axial rotation). During any 24 hour period, stars make one complete revolution
about the pole, making concentric circles with the pole at the center.
By lining up the telescope's polar axis with the North Celestial Pole (or
for observers located in Earth's Southern hemisphere, with the South Celestial
Pole) astronomical objects may be followed, or tracked, simply by moving
the telescope about one axis, the polar axis. In the case of the Meade
7" Maksutov-Cassegrain, 8", and 10" Schmidt-Cassegrain telescopes, this
tracking may be accomplished automatically with the electric motor drive.
If the telescope is reasonably
well aligned with the pole, therefore, very little use of the telescope's
Declination slow motion control is necessary–virtually all of the required
telescope tracking will be in Right Ascension. (If the telescope were perfectly
aligned with the pole, no Declination tracking of stellar objects
would be required.) For the purposes of casual visual telescopic observations,
lining up the telescope's polar axis to within a degree or two of the pole
is more than sufficient: with this level of pointing accuracy, the telescope's
motor drive will track accurately and keep objects in the telescopic field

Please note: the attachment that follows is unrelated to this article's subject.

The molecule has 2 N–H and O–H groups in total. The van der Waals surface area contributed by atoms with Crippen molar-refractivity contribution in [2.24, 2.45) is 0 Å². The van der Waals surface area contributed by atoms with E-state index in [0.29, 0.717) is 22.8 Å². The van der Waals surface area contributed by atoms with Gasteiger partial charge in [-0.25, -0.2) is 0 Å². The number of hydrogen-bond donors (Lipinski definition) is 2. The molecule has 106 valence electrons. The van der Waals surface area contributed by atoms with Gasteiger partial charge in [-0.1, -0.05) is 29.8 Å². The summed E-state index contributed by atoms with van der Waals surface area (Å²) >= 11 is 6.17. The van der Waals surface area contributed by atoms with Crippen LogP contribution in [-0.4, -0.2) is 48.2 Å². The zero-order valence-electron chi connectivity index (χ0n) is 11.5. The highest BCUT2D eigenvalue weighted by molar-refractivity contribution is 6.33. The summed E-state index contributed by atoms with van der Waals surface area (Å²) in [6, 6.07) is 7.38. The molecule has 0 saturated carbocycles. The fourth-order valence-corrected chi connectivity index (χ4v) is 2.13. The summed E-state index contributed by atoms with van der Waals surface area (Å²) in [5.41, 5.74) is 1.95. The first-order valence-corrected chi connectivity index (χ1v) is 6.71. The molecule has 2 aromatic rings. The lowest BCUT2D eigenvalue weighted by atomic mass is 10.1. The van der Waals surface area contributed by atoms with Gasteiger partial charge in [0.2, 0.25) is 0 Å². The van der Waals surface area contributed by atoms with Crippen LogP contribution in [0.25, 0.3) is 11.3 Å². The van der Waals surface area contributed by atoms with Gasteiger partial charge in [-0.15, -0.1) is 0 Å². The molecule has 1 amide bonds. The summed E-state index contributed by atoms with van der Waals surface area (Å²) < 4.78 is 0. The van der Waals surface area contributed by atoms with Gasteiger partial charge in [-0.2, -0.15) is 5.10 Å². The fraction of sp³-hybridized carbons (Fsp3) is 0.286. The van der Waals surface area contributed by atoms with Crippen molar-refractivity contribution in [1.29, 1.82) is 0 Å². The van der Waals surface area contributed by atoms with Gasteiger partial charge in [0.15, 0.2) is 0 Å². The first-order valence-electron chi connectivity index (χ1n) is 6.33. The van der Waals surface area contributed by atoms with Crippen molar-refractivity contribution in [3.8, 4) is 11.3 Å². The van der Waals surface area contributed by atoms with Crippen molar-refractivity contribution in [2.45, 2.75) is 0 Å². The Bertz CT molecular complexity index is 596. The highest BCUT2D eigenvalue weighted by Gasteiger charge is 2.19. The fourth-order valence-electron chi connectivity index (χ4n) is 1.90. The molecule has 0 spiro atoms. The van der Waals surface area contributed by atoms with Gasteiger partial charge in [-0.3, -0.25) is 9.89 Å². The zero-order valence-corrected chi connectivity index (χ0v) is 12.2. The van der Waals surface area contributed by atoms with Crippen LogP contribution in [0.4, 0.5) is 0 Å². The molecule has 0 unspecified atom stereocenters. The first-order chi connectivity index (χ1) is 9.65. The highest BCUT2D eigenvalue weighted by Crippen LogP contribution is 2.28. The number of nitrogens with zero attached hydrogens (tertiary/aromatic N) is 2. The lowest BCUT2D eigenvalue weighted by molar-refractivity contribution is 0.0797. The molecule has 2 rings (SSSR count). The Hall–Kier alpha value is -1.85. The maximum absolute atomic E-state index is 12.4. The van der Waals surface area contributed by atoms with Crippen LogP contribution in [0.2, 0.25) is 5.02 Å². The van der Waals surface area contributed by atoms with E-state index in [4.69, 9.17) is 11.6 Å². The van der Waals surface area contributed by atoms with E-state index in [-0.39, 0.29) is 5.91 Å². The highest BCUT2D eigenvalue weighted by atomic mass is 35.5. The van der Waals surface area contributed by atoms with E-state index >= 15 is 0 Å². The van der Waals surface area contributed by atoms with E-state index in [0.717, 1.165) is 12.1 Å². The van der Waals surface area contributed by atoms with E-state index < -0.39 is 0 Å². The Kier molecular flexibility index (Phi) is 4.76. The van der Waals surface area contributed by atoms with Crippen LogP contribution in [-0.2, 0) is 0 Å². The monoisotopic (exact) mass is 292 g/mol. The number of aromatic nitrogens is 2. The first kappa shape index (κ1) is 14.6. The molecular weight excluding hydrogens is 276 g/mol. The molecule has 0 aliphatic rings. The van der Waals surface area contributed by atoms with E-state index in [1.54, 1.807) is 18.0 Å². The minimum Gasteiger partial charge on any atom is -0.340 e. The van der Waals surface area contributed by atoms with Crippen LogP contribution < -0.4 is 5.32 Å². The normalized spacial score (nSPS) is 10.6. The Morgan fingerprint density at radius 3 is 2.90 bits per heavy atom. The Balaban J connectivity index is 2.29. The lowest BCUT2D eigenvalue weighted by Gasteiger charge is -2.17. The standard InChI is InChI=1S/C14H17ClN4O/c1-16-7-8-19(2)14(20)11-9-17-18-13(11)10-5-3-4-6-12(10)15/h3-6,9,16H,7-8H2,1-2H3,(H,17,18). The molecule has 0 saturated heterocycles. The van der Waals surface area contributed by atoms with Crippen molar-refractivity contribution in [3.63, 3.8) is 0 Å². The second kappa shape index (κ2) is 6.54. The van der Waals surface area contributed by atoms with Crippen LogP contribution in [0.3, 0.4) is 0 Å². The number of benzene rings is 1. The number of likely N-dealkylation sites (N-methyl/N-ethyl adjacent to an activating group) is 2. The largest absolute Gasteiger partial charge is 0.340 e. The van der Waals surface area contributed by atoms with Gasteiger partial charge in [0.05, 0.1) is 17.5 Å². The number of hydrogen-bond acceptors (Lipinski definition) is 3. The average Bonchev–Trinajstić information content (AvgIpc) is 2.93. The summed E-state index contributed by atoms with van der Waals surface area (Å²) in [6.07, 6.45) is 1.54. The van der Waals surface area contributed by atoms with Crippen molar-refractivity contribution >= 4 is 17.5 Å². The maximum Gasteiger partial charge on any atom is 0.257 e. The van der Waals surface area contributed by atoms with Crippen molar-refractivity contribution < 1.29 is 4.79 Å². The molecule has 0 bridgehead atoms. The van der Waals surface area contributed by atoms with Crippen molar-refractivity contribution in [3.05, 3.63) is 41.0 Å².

of view for perhaps 20 to 30 minutes.
Begin polar aligning the
telescope as soon as you can see Polaris. Finding Polaris is simple. Most
people recognize the "Big Dipper." The Big Dipper has two stars that point
the way to Polaris (see Fig. 21). Once
Polaris is found, it is a straightforward procedure to obtain a rough polar
To line up the 7", 8", or
10" LX50 with the Pole, follow this procedure:
1. Using the bubble level
located on the floor of the wedge, adjust the tripod legs so that the telescope/
wedge/tripod system reads "level."
2. Set the Equatorial Wedge
to your observing latitude as described in Appendix A.
3. Loosen the Dec. Lock,
and rotate the telescope tube in Declination so that the telescope's Declination
reads 90°. Tighten the Dec. Lock. Loosen the R.A. Lock, and rotate
the Fork Arms to the 00 H.A. position.
4. Using the Azimuth and
Latitude controls on the Wedge, center Polaris in the field of view. Do
not use the telescope's Declination or Right Ascension controls during
At this point, your polar
alignment is good enough for casual observations. There are times, however,
when you will need to have precise polar alignment, such as when making
fine astrophotographs or when using the setting circles to find new objects.
Once the latitude angle
of the wedge has been fixed and locked-in according to the above procedure,
it is not necessary to repeat this operation each time the telescope is
used, unless you move a considerable distance North or South from your
original observing position. (Approximately 70 miles movement in North-South
observing position is equivalent to 1° in latitude change.) The wedge
may be detached from the field tripod and, as long as the latitude angle
setting is not altered and the field tripod is leveled, it will retain
the correct latitude setting when replaced on the tripod.
Precise Polar Alignment
It should be emphasized
that precise alignment of the telescope's polar axis to the celestial pole
for casual visual observations is not necessary. Don't allow a time-consuming